PNG stands by Total gas agreement

THE Papua New Guinea government has finalised negotiations of its gas agreement with Total, clearing the French company’s two-train Papua LNG expansion to advance, in turn paving the way for an associated one-train expansion of the ExxonMobil-operated PNG LNG project.
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Helen Clark

Editor

 

"The government has now cleared Total to proceed full steam ahead with the implementation of the Papua Gas Project," petroleum minister Kerenga Kua said in a statement late yesterday.

The core agreement is unchanged, but Total has signed a non-binding letter that will see an increase in local content during the construction phase of the project, third-party pipeline access, which the government will have an equity stake in after repayment of loans, as well as a joint venture with PNG's national oil company Kumul to look at LNG shipping.

The gas agreement was signed in April under the previous Prime Minister Peter O'Neill, and was one of the reasons given for the PM being forced out to be replaced by James Marape.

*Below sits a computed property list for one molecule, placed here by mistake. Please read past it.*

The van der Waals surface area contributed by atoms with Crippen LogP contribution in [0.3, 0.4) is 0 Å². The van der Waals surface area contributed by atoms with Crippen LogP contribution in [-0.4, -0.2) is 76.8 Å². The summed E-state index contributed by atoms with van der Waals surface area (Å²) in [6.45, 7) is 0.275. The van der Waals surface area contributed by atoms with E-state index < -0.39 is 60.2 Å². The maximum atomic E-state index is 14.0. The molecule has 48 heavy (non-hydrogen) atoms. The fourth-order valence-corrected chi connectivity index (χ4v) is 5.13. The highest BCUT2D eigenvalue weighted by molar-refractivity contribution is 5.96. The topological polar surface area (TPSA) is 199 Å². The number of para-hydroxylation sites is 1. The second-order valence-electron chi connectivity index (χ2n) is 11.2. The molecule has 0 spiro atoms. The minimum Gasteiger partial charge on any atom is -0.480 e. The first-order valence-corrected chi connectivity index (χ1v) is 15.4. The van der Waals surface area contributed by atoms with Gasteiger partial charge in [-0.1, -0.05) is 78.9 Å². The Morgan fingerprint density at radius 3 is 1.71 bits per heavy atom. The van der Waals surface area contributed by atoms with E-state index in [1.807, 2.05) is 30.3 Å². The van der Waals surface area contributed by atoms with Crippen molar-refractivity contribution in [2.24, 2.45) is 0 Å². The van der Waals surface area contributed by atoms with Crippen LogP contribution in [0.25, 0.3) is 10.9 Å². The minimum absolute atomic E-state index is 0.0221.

Since Marape came to power he has pursued a more nationalist agenda and argued PNG must extract more value from its resources. This view was echoed by Kua, who said that "doing the same things again and again by all successive past governments has not substantially   shifted us away from poverty".

In August Kua led a surprise trip to Singapore to renegotiate the deal after previously saying he'd stand by it.

 "Articulation of the state's concerns led to an easing of positions, which resulted in Total and its partners becoming more forthcoming," Kua said yesterday.

The changes appear to be largely small, and some analysts have suggested they will not significantly impact the project but it still appears to be a nationalist win for the new government, which called them "substantial gains".

Papua LNG will share PNG LNG's facilities and when the expansion is completed will double the nation's LNG exports.

The two projects are worth a combined US$13 billion.

Australia's Oil Search is a partner in both projects.

Managing director Peter Botten said yesterday the projects will "help deliver billions of kina in value to the PNG economy, support local businesses and provide greater employment opportunities for thousands of Papua New Guineans".

The company's share price rose on the news yesterday and is up 2.4% today at $6.84 but still far below the level of $8.40 about six months ago.